To operate the clutch you simply pull in the lever with your left fingers as you manipulate the throttle with your right hand. We will discuss the throttle below.
Dirt Bike Throttle
To make the dirt bike move forward you have to give it gas via the throttle. This is the same as with a car when you push down the accelerator pedal with your right foot.
The difference on a dirt bike is you turn the throttle with your right hand. Built into the right side handgrip on the handlebars is a throttle mechanism.
You twist your wrist down and back which turns the throttle tube which is mounted on the right handlebar.
This twisting movement increases the speed of the engine RPMs by increasing the fuel flow to the engine via a cable that goes from the handgrip to the carburetor.
Clutch and Throttle Coordination
Using the proper amount of clutch and throttle (at the same time) if were the magic happens. As you slowly turn the throttle with your gith hand the engine RPM’s increase.
While this is happening you slowly let out the clutch lever with your left hand to make the dirt bike move forward.
If you do this combination of motions wrong probability is that you will either stall the engine or the dirt bike will take off from under in a rapid fashion.
Potential Clutch Throttle Errors
Too Much Throttle
If you turn the throttle too far and increase the RPM’s too high the bike could leap out from under you in an uncontrolled motion dumping both you and the bike to the ground.
Too Fast Releasing the Clutch
If you simply just “dump” the clutch, meaning letting the clutch lever out too quickly the most likely result will be that you stall the engine (the engine stops running).
Dirt Bike Gear Shifter
If you are sitting on a dirt bike and look down the left side of the motorcycle you will see a lever about four to five inches long (that runs parallel to the ground) right in front of the footpeg.
This is your gear shift lever. Most dirt bikes have four, five, or six gears. You access your gears by moving the gear shift lever either up or down with your foot.
It is usually done in a manner described as “One down, Four up.” Meaning to get into first gear you press down one time on the gear shift lever. To shift into second gear (and higher) you push up on the gear shift lever.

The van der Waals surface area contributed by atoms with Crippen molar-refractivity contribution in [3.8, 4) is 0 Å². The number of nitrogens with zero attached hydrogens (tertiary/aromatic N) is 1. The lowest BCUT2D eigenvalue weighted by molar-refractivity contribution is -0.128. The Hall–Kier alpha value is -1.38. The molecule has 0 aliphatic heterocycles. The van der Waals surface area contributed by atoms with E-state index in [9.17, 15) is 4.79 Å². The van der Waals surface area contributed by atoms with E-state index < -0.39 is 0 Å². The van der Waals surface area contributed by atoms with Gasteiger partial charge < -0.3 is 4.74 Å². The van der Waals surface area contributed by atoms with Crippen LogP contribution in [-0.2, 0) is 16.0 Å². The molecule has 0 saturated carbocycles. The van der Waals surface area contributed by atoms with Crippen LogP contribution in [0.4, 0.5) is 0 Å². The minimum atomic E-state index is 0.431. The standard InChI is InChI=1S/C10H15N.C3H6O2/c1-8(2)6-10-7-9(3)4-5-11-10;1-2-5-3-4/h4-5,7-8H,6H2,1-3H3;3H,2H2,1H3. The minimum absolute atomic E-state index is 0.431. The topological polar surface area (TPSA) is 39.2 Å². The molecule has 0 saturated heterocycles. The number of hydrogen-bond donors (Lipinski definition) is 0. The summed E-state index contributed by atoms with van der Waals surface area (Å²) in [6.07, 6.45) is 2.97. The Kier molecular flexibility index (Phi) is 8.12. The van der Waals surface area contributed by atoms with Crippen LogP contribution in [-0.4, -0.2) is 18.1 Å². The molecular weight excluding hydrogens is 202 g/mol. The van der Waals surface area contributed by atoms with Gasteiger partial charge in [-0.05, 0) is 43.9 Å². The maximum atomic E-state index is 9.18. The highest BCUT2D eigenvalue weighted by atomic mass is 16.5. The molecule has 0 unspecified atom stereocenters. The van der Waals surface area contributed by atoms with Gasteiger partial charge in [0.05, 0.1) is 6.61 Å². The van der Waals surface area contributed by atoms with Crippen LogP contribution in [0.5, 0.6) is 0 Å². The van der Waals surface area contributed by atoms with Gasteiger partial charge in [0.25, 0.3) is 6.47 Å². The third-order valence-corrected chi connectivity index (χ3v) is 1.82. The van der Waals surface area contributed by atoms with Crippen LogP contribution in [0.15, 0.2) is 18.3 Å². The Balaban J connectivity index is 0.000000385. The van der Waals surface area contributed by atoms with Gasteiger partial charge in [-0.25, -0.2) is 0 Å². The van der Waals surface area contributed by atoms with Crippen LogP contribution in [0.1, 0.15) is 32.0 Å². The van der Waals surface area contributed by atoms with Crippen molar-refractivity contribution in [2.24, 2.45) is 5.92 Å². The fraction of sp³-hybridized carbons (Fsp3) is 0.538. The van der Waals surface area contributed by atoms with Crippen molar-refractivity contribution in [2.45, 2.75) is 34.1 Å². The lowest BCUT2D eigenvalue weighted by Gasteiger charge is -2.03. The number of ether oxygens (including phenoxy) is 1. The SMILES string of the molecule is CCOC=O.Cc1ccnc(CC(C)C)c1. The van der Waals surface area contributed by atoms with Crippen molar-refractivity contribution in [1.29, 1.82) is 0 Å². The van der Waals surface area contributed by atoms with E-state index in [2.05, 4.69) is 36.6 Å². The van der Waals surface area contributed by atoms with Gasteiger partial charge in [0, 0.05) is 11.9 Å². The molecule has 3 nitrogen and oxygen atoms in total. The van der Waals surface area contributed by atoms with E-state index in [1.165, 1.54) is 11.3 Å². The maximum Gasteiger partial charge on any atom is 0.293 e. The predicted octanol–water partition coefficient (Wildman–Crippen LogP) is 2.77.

How to Put Your Bike in First Gear
To put the bike in first gear you put the front part of your riding boot (toe area) on top of the gear shift lever and press it down “one” time.
Once you are moving you put the front part of your boot (toe area) under the shift lever and lift the gear shift lever “up” successive times to go into higher (faster) gears.
How To Put Your Dirt Bike in Neutral
Maybe one of the trickiest parts of riding dirt bikes is ‘finding’ neutral on your transmission. In between first gear and second gear is something called neutral.
This position is where no gear on the transmission is engaged with the drive shaft on the motorcycle’s engine. The result is the bike’s engine cannot move it forward if it is neutral.
To ‘find’ neutral shift into first gear then push up on the gear shift lever ‘one half’ of a click. Meaning, half the distance between first gear and second gear. That in-between is called neutral. You always want to start your bike in neutral.
How Can You Tell if Your Motorcycle is in Neutral?
One easy way to tell if your motorcycle is in neutral is to try pushing the bike forward. If the motorcycle is in neutral it will roll easily. If the motorcycle is in gear it will be very hard to roll the wheels.
Throttle, Clutch Lever, and Gear Shift Lever Coordination
The tricky part of shifting is combing all the motions of the throttle, clutch lever, and gear shifter at the same time into one synchronized smooth action.
Don’t worry, this is pretty easy when you are actually doing it.
Dirt Bike Front Brake
The front wheel brake on a dirt bike is located on the righthand side of the handlebars.
Just as with the clutch, there is a lever that you pull in to activate the front brake with your right fingers while maintaining control of the handlebars with your right hand.
Most people don’t know that the front brake on a motorcycle is actually about 70% of your braking power. The front brake can stop your dirt bike very quickly and needs to be used with finesse.
NOTE: If you pull in the front brake lever too quickly it is very possible that you could crash throwing yourself over the front of the motorcycle.
Dirt Bike Rear Brake
The rear brake on a dirt bike is actuated by a lever on the right side of the motorcycle directly in front of the right side footpeg.
You use the front of your riding boot (toe area) to push down on the rear brake lever to make it slow you down.
NOTE: It is not uncommon to stall the engine if you apply too much rear brake, too quickly.
How to Start a Dirt Bike
Now that you understand the basics of the dirt bike controls the next step is to start the bike’s engine.
Steps to Start a Dirt Bike
- Make sure the dirt bike transmission is in neutral
- Turn to the key to the ON position
- Make sure the ‘engine kill switch’ is in the RUN position
- Turn ON the fuel tank petcock (turn the gas on)
- Turn the carburator choke ON (only if the engine is cold)
- Press the starter button (or kick the kick start lever)
- Give a small amout of throttle (only if non fuel injected)
Make Sure the Dirt Bike is in Neutral
All dirt bikes with a manual transmission will have a ‘neutral’ position for the gear shift lever. Neutral is when the bike is not in gear.
If the engine is running AND the transmission is in neutral the motorcycle will not move.
Putting the bike in neutral is important for a couple of reasons.
1) It is not safe to start a motorcycle if it is in gear as it will move forward unexpectedly when the engine starts running.